Zambia captain Barbra Banda will not be permitted to take part in the Women’s Africa Cup of Nations after failing gender eligibility tests.
The forward starred at last year’s Olympic Games, scoring consecutive hat-tricks in Zambia’s opening two games.
Yet, the 22-year-old has failed to meet the gender criteria required by FIFA and the Confederation of African Football (CAF).
According to Mundo Deportivo, Spain’s daily sports newspaper, blood tests found that Banda had an excessively high level of testosterone and a “manly body.”
Amanda Kamanga, the president of Zambia’s FA (Faz), told BBC Sport Africa: “All the players had to undergo gender verification, a Caf requirement, and unfortunately she did not meet the criteria set by Caf.”
How has this happened?
While Caf has stressed that Banda’s exclusion did not come from them, Kamanaga believes the governing body is directly responsible.
“Everybody at home [in Zambia] has been made to believe that Faz did nothing and decided on their own to exclude the player,” Kamanga said.
“We the federations are compelled to undertake the tests and then we pass on the information to Caf, and Caf, equally, test the players if needs be in the tournament.
“So it will be unfair to turn around and say Caf is not part and parcel of whatever has transpired.”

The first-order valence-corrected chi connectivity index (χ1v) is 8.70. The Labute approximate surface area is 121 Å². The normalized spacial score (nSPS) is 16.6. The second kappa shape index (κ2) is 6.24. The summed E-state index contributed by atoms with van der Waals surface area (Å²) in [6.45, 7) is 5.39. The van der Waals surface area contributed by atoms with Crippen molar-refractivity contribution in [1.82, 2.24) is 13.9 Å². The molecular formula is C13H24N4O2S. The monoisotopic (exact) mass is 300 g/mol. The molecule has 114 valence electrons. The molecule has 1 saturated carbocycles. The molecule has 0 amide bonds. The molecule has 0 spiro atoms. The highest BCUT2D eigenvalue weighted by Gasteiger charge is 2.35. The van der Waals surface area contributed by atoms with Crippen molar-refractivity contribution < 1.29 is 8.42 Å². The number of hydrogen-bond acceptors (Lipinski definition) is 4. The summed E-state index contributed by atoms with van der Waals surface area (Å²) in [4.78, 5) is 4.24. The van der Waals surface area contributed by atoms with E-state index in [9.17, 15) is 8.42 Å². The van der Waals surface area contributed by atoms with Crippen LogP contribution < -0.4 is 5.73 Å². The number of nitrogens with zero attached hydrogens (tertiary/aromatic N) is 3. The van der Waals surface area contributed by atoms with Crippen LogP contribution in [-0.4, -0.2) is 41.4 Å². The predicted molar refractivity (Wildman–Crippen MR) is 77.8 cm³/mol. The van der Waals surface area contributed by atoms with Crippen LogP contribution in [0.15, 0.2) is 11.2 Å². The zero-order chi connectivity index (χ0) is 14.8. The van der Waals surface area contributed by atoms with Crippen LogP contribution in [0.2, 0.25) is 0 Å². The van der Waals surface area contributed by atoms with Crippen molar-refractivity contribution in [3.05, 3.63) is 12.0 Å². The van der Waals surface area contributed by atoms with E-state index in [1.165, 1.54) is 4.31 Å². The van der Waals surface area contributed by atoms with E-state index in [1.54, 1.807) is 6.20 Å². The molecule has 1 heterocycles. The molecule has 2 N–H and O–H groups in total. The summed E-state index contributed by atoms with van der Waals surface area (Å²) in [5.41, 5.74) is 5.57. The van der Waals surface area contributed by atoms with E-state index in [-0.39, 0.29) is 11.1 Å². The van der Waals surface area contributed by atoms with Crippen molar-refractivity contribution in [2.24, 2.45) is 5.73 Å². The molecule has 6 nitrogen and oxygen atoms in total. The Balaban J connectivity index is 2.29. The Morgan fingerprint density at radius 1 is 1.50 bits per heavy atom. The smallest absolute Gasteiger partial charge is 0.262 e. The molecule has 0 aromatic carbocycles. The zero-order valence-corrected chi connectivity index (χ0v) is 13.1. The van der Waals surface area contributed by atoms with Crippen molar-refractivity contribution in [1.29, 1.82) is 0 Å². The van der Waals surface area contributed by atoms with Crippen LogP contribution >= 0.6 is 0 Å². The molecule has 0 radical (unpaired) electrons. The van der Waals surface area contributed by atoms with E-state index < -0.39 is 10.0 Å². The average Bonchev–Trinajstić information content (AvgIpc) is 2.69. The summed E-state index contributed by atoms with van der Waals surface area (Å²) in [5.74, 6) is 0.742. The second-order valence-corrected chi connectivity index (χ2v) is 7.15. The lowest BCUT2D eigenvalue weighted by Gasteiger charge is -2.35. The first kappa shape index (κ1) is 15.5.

Banda was named in Zambia’s squad for WAFCON, having taken medication to reduce her levels of testosterone.
However, according to the BBC, she has still not met the regulations and has thus been suspended from competing.
Three other members of the Zambia squad have allegedly been affected by gender eligibility as well, but have chosen not to feature for their country.
Who is Banda?
Bandra plays as a forward for Chinese club Shanghai Shengli and finished her first season in the Chinese Women’s Super League as the league’s top scorer, with 18 goals in 13 matches.
Her exploits at the Tokyo Olympics saw her become the first female player in Olympic history to score back-to-back hat tricks and the first to score two hat tricks in one tournament.
After her performances in Tokyo, a number of clubs were reportedly interested in signing the Zambian international and she has been liked with a high-profile move to Real Madrid.
Similarities to Semenya
Banda’s situation is similar to that of South African athletics star Caster Semenya, who is unable to compete across a number of distances because of regulations related to differences of sex development.
Semenya is currently awaiting a verdict in her case from the European Court of Human Rights, having already lost appeals at the Court of Arbitration for Sport and Switzerland’s Federal Supreme Court.